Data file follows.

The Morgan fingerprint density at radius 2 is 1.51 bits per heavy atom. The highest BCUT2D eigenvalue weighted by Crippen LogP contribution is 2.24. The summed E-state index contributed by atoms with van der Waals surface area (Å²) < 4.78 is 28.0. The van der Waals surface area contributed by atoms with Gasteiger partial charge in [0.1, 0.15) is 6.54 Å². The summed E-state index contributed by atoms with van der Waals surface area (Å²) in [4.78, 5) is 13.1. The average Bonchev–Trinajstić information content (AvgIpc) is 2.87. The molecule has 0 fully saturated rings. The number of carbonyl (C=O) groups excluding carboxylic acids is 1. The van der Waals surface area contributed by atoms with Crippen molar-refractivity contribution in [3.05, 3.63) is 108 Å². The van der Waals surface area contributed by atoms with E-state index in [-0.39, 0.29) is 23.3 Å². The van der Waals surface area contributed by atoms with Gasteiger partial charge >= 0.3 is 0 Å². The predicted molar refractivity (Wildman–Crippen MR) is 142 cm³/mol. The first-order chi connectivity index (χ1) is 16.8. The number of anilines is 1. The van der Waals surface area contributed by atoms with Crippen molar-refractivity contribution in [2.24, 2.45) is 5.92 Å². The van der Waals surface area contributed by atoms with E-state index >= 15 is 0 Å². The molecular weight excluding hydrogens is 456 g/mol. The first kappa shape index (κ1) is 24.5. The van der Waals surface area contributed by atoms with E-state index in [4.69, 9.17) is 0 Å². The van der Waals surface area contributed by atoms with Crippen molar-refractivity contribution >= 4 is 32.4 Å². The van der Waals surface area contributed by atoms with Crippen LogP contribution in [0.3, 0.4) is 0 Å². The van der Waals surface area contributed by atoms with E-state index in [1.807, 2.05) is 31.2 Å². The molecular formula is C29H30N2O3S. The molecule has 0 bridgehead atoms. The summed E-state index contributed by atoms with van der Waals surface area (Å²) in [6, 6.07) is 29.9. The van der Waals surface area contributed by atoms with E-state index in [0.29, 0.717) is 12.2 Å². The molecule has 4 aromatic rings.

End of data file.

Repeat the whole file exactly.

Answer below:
The Morgan fingerprint density at radius 2 is 1.51 bits per heavy atom. The highest BCUT2D eigenvalue weighted by Crippen LogP contribution is 2.24. The summed E-state index contributed by atoms with van der Waals surface area (Å²) < 4.78 is 28.0. The van der Waals surface area contributed by atoms with Gasteiger partial charge in [0.1, 0.15) is 6.54 Å². The summed E-state index contributed by atoms with van der Waals surface area (Å²) in [4.78, 5) is 13.1. The average Bonchev–Trinajstić information content (AvgIpc) is 2.87. The molecule has 0 fully saturated rings. The number of carbonyl (C=O) groups excluding carboxylic acids is 1. The van der Waals surface area contributed by atoms with Crippen molar-refractivity contribution in [3.05, 3.63) is 108 Å². The van der Waals surface area contributed by atoms with E-state index in [-0.39, 0.29) is 23.3 Å². The van der Waals surface area contributed by atoms with Gasteiger partial charge >= 0.3 is 0 Å². The predicted molar refractivity (Wildman–Crippen MR) is 142 cm³/mol. The first-order chi connectivity index (χ1) is 16.8. The number of anilines is 1. The van der Waals surface area contributed by atoms with Crippen molar-refractivity contribution in [2.24, 2.45) is 5.92 Å². The van der Waals surface area contributed by atoms with E-state index >= 15 is 0 Å². The molecular weight excluding hydrogens is 456 g/mol. The first kappa shape index (κ1) is 24.5. The van der Waals surface area contributed by atoms with E-state index in [4.69, 9.17) is 0 Å². The van der Waals surface area contributed by atoms with Crippen molar-refractivity contribution >= 4 is 32.4 Å². The van der Waals surface area contributed by atoms with Crippen LogP contribution in [0.3, 0.4) is 0 Å². The van der Waals surface area contributed by atoms with E-state index in [1.807, 2.05) is 31.2 Å². The molecular formula is C29H30N2O3S. The molecule has 0 bridgehead atoms. The summed E-state index contributed by atoms with van der Waals surface area (Å²) in [6, 6.07) is 29.9. The van der Waals surface area contributed by atoms with E-state index in [0.29, 0.717) is 12.2 Å². The molecule has 4 aromatic rings.